Зима приближается (Winter Approaches) by Boris Pasternak

Winter approaches. And once again
The secret retreat of some bear
Will vanish under impassible mud
To a tearful child's despair.

Little huts will awaken in lakes
Reflecting their smoke like a path.
Encircled by autumn's cold slush,
Life-lovers will meet by the heath.

Inhabitants of the stern North,
Whose roof is the open air,
'In this sign conquer' is written
On each inaccessible lair.

I love you, provincial retreats,
Off the map, off the road, past the farm.
The more thumbed and grubby the book,
The greater for me its charm.

Slow lines of lumbering carts,
You spell out an alphabet leading
From meadow to meadow. Your pages
Were always my favourite reading.

And suddenly here it is written
Again, in the first snow – the spidery
Cursive italic of sleigh runners -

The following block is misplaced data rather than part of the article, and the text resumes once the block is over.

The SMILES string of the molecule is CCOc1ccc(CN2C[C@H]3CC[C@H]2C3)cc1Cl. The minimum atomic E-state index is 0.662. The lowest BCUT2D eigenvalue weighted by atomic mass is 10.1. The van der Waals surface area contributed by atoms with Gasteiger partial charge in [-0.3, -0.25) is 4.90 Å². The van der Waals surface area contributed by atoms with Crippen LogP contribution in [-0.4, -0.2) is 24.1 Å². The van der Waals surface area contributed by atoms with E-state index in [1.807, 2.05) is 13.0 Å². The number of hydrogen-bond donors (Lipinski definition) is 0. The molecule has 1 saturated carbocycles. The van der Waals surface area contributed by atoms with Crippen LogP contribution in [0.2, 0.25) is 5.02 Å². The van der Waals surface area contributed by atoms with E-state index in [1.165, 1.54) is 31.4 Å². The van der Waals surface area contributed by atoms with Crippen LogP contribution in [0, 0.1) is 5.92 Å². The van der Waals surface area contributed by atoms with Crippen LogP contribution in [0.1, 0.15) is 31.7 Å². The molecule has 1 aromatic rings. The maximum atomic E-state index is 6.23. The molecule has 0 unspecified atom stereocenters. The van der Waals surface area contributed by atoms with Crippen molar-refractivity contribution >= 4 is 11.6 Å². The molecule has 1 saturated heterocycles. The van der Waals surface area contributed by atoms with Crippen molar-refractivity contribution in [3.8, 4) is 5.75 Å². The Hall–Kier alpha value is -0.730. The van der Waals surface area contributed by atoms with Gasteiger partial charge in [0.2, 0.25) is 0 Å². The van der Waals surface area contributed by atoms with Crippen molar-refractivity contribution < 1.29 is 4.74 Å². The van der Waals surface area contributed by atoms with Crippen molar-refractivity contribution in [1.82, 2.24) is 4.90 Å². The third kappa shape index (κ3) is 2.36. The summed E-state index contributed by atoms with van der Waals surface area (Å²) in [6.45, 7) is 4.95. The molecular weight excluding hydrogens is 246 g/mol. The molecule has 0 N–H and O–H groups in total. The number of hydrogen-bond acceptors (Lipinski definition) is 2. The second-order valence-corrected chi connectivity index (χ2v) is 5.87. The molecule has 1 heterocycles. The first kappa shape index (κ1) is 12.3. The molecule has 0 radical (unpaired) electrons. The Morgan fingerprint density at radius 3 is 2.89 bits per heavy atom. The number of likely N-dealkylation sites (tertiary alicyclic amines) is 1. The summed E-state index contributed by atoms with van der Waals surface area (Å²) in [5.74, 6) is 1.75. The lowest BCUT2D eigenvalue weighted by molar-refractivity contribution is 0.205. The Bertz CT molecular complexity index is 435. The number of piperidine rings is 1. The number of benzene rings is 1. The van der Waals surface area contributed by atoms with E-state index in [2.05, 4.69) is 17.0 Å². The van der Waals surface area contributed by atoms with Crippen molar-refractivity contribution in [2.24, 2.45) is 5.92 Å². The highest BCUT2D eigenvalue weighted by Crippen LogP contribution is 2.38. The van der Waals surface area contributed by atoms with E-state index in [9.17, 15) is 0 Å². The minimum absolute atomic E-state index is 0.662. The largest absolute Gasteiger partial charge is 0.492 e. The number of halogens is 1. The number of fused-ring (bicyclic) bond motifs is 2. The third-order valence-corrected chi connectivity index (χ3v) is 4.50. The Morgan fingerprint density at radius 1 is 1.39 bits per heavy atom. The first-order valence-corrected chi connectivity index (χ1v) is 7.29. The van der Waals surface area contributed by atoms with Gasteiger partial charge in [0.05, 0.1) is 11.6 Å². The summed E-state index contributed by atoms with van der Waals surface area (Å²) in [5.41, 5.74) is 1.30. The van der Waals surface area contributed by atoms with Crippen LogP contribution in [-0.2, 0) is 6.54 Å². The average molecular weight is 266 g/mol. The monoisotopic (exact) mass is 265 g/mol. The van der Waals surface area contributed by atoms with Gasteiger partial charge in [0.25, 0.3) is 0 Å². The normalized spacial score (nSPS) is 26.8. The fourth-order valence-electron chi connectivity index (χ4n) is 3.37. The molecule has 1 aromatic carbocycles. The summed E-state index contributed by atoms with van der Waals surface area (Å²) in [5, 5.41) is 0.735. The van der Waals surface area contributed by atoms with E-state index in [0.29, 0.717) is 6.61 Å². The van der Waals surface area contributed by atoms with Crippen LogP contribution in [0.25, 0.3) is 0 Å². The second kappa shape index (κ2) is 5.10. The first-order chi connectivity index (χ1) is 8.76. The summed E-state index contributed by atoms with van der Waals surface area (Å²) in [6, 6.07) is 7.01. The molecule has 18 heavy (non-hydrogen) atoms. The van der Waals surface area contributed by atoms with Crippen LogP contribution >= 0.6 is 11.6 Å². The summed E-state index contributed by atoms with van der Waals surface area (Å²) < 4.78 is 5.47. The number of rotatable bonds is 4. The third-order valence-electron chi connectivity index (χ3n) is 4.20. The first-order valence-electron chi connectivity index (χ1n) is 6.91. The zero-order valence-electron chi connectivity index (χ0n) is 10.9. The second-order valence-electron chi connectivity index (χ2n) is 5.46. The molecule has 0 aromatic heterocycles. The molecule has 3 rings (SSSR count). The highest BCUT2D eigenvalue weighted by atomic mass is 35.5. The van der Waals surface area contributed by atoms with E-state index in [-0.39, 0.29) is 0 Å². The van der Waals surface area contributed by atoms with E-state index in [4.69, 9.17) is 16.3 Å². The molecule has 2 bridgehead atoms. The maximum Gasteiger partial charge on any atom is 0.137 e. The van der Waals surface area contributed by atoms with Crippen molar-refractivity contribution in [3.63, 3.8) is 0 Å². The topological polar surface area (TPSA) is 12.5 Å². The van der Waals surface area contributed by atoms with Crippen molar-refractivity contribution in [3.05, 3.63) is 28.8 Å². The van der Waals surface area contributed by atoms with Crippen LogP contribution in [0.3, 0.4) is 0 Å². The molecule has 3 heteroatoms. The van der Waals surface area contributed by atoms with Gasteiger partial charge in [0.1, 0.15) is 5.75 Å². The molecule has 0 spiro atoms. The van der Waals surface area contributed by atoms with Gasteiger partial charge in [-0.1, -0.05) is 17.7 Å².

A page like a piece of embroidery.

A silvery-hazel October.
Pewter shine since the frosts began.
Autumnal twilight of Chekov,
Tchaikovsky and Levitan.

by Бори́с Леони́дович Пастерна́к
(Boris Leonidovich Pasternak)
(1943)
translated by Jon Stallworthy and Peter France
The poem read in Russian by the actor Aleksandr Feklistov

Below is the original Russian Cyrillic version of the poem:

Зима приближается


Зима приближается. Сызнова
Какой-нибудь угол медвежий
Под слезы ребенка капризного
Исчезнет в грязи непроезжей.

Домишки в озерах очутятся,
Над ними закурятся трубы.
В холодных объятьях распутицы
Сойдутся к огню жизнелюбы.

Обители севера строгого,
Накрытые небом, как крышей!
На вас, захолустные логова,
Написано: сим победиши.

Люблю вас, далекие пристани
В провинции или деревне.
Чем книга чернее и листанней,
Тем прелесть ее задушевней.

Обозы тяжелые двигая,
Раскинувши нив алфавиты,
Вы с детства любимою книгою
Как бы посредине открыты.

И вдруг она пишется заново
Ближайшею первой метелью,
Вся в росчерках полоза санного
И белая, как рукоделье.

Октябрь серебристо-ореховый.
Блеск заморозков оловянный.
Осенние сумерки Чехова,
Чайковского и Левитана.

‘He Loved Light, Freedom and Animals’ by Mike Jenkins

An inscription on the grave of one of the children who died in the Aberfan disaster of October 21st, 1966

 

No grave could contain him.

He will always be young

in the classroom

waving an answer

like a greeting.

 

Buried alive –

alive he is

by the river

skimming stones down

the path of the sun.